Nikon's newest cameras may be state of the art, but their software isn't. Personally that doesn't bother me much, although I wish they did a better job delivering their firmware updates.
As to going to 1.006 from 1.002, it really doesn't matter. For one thing this lens table update was for a variety of cameras, from Nikon's flagship product, the D4, all the way to the now quite old D90. Nikon has now chosen to update many cameras with one update.
As to the battery power warning, it's standard in firmware updates for Nikon. They don't take into account the time the firmware takes to update.
As to notifications, if you register online at Nikon USA, and in "My Nikon" enter your Nikon products, you will normally get notifications about firmware updates. You could install Nikon Message Center and you will definitely get notifications of updates. I don't recommend Message Center as it's a pain in the neck and often will keep notifying you about an update even after you've updated.
As to how I knew about the update, as a member of the press, I get all Nikon's press releases emailed to me whenever released. In addition, since I need to keep up with what's going on, as a travel writer, and a travel photography writer, I'm always reading and questioning about the issues which are important in those areas. Research is part of the stock and trade of journalists.
Ah. So for many cameras...that explains much. I'm not sure why I'm not getting the notifications. I'm registered with Nikon and I have the message center thingy on at least one machine. On the other hand it hasn't been the nuisance you describe. Probably need to go check some settings.
Anyway, with Nikonians I get the reliable notifications and a charming follow-up from the knowledgeable source. Seems like a much better deal to me.
>the upgrade took less than a second >and all the thrash about battery >power seems to have been irrelevant. > >...or maybe I don't understand the problem.
If you are referring to my suggestion in post #8 you've made a very harsh statement - especially when your last sentence is taken into account.
It doesn't matter if it takes 1 second or 1 minute. It is a safety feature that is used and well documented by Nikon. Not all firmware updates are completed as quickly as this one - it depends on what is being updated. If you were to do a firmware update with a battery that failed during the process it can cause corrupted firmware/software and the only way to correct it would be a trip to Nikon or a authorized service center.
Yes I'm a little thin skinned when sarcasm is used against someone who is trying to help fellow Nikonians by someone who doesn't fully understand the problem/situation.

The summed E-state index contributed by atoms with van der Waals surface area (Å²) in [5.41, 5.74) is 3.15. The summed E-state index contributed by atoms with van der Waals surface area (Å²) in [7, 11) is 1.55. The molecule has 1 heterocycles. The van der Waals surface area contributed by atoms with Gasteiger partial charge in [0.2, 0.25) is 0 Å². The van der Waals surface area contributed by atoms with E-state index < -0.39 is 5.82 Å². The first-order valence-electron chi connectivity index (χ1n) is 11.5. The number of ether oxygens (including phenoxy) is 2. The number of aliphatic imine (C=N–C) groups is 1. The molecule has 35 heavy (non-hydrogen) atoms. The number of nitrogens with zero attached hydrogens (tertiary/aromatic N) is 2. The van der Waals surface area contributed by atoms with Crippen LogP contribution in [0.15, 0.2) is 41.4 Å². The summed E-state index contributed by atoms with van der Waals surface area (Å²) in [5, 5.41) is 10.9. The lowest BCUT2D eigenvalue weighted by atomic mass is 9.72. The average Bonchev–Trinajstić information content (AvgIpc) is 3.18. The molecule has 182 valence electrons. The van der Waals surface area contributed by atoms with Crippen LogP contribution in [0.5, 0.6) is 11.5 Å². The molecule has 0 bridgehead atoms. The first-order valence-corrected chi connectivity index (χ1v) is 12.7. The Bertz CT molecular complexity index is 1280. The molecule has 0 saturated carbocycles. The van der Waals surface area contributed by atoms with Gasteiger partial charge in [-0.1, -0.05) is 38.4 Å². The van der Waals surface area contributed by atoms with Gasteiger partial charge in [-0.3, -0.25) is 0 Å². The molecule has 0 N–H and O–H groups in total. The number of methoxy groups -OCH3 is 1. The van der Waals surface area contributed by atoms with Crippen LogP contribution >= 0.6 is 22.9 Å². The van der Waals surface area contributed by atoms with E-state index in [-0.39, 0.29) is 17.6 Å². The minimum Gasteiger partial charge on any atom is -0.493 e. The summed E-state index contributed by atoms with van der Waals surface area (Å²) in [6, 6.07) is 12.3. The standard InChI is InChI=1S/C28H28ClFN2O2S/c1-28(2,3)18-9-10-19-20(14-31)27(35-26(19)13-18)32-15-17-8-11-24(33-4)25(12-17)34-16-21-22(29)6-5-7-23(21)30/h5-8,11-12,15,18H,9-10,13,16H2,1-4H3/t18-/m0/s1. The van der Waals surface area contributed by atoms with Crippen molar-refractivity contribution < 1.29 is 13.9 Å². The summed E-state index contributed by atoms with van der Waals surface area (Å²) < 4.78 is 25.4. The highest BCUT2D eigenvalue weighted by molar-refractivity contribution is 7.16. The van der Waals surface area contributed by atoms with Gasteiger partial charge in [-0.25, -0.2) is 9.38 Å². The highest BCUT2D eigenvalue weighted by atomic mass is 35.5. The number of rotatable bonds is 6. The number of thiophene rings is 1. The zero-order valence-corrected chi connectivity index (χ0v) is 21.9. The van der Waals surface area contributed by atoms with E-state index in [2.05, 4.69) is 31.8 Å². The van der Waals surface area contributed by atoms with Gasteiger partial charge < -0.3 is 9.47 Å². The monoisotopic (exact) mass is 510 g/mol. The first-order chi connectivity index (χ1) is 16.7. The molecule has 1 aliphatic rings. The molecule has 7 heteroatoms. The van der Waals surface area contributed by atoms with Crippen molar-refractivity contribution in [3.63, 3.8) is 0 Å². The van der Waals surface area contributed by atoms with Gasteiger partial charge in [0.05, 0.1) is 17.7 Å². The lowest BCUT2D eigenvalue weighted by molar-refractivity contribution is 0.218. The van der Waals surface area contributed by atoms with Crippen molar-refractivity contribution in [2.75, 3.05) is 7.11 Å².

My apologies. My comment was certainly not directed at you or your post. I assumed that was a strictly a Nikon warning and, as was explained, it is standard with all the updates. My experience has been that the updates are momentary events, requiring little time or battery. Cameras other than the DSLRs may take more time? It just seemed an unnecessary limitation by Nikon. I appreciated the comments that warned the battery level check was for real, and I made sure that mine was up to snuff before starting. It's the sort of thing I would ignore to my frustration were it not for the good advice I get from all the Nikonians.
That's Nikon's update safety philosophy in action. They don't take into account how long the update will take. To err on the safety side of not totally fouling up one's Nikon camera by having the update fail in the middle, due to a lack of power, which will prevent the camera from working, requiring you to send it to Nikon for repair, regardless of the time the update should take, the update requires users to have virtually a full battery charge, before it will start.
Sometimes it seems silly when you have an update like the DCD one which takes a few seconds, but it's tough to argue with the Nikon decision to follow their update/power requirement philosophy.
Neither would my D7000, and that was the battery on the grip: in the body was a fully loaded one that the camera "forgot" to check. So I just removed the grip, updated with the internal battery, and that was it
http://egozarolho.blogspot.com 1. Good content, good aesthetics and good tecnique. On that order. 2. Light is more important than glass and pixels. 3. In the digital photography process, software is as important as gear.
I've been trying to download the firmware for distortion control. But I am a bit puzzled. when it comes to transferring the appropriate .bin file to my SD card (I have new I-Mac so I've put it in the SD card slot on the computer) it tells me to make sure that it goes into the root directory. Which is the root directory? Is it the DCIM folder or is it separate from this--the blank area beside the DCIM folder? Thanks for any help you can give.
The "root directory" or "root folder" is a term from the Unix Operating System, which has made its way into the general lexicon of computing for all operating systems.
The "root directory" or "root folder" is the top most directory or folder on a computer drive; hard drive, usb drive, external drive, memory card, dvd, cd, etc.
It turns out that the way Nikon formats their DSLR memory cards, the "DCIM" folder sits in the "root directory." Therefore that's where all Nikon firmware updates should be copied, in the same area in which the DCIM folder sits. After copying the update file, it should be located in the same file/folder list as the DCIM folder.
Yes, the "blank area beside the DCIM folder". It will be in the same window as the DCIM folder but not inside the DCIM folder. The DCIM folder is at the root level. Place the .bin file at the same level.
Thanks for the help. I probably am repeating a time-honoured cliche but I'll do it anyway: Joining Nikonians was one of my best investments not the least because the ready help you and others have offered.